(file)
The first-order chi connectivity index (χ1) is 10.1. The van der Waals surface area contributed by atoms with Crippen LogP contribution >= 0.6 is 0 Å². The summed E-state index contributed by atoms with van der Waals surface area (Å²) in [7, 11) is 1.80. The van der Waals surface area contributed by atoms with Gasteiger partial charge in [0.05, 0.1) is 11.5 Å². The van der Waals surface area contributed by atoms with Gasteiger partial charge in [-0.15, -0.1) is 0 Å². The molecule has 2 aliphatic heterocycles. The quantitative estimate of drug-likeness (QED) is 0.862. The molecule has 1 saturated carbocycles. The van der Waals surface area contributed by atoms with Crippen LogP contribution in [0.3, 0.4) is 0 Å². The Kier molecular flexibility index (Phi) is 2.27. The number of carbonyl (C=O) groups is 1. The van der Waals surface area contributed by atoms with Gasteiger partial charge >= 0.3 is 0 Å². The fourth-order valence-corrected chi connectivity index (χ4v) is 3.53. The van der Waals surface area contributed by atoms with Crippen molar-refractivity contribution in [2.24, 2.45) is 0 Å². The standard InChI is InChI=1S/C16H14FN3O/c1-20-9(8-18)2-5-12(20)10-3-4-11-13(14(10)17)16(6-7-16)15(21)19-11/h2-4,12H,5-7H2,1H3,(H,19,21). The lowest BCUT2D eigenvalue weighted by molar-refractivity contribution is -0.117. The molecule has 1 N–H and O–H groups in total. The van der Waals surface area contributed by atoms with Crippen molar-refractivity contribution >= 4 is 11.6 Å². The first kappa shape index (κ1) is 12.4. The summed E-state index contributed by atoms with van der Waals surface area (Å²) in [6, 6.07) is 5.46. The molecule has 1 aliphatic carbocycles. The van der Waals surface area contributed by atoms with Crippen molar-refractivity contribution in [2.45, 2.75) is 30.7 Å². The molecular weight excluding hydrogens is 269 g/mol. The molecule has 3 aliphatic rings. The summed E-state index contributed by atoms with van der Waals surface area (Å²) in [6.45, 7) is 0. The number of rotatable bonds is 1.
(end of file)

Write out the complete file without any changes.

The first-order chi connectivity index (χ1) is 10.1. The van der Waals surface area contributed by atoms with Crippen LogP contribution >= 0.6 is 0 Å². The summed E-state index contributed by atoms with van der Waals surface area (Å²) in [7, 11) is 1.80. The van der Waals surface area contributed by atoms with Gasteiger partial charge in [0.05, 0.1) is 11.5 Å². The van der Waals surface area contributed by atoms with Gasteiger partial charge in [-0.15, -0.1) is 0 Å². The molecule has 2 aliphatic heterocycles. The quantitative estimate of drug-likeness (QED) is 0.862. The molecule has 1 saturated carbocycles. The van der Waals surface area contributed by atoms with Crippen LogP contribution in [0.3, 0.4) is 0 Å². The Kier molecular flexibility index (Phi) is 2.27. The number of carbonyl (C=O) groups is 1. The van der Waals surface area contributed by atoms with Gasteiger partial charge >= 0.3 is 0 Å². The fourth-order valence-corrected chi connectivity index (χ4v) is 3.53. The van der Waals surface area contributed by atoms with Crippen molar-refractivity contribution in [2.24, 2.45) is 0 Å². The standard InChI is InChI=1S/C16H14FN3O/c1-20-9(8-18)2-5-12(20)10-3-4-11-13(14(10)17)16(6-7-16)15(21)19-11/h2-4,12H,5-7H2,1H3,(H,19,21). The lowest BCUT2D eigenvalue weighted by molar-refractivity contribution is -0.117. The molecule has 1 N–H and O–H groups in total. The van der Waals surface area contributed by atoms with Crippen molar-refractivity contribution >= 4 is 11.6 Å². The first kappa shape index (κ1) is 12.4. The summed E-state index contributed by atoms with van der Waals surface area (Å²) in [6, 6.07) is 5.46. The molecule has 1 aliphatic carbocycles. The van der Waals surface area contributed by atoms with Crippen molar-refractivity contribution in [2.45, 2.75) is 30.7 Å². The molecular weight excluding hydrogens is 269 g/mol. The molecule has 3 aliphatic rings. The summed E-state index contributed by atoms with van der Waals surface area (Å²) in [6.45, 7) is 0. The number of rotatable bonds is 1.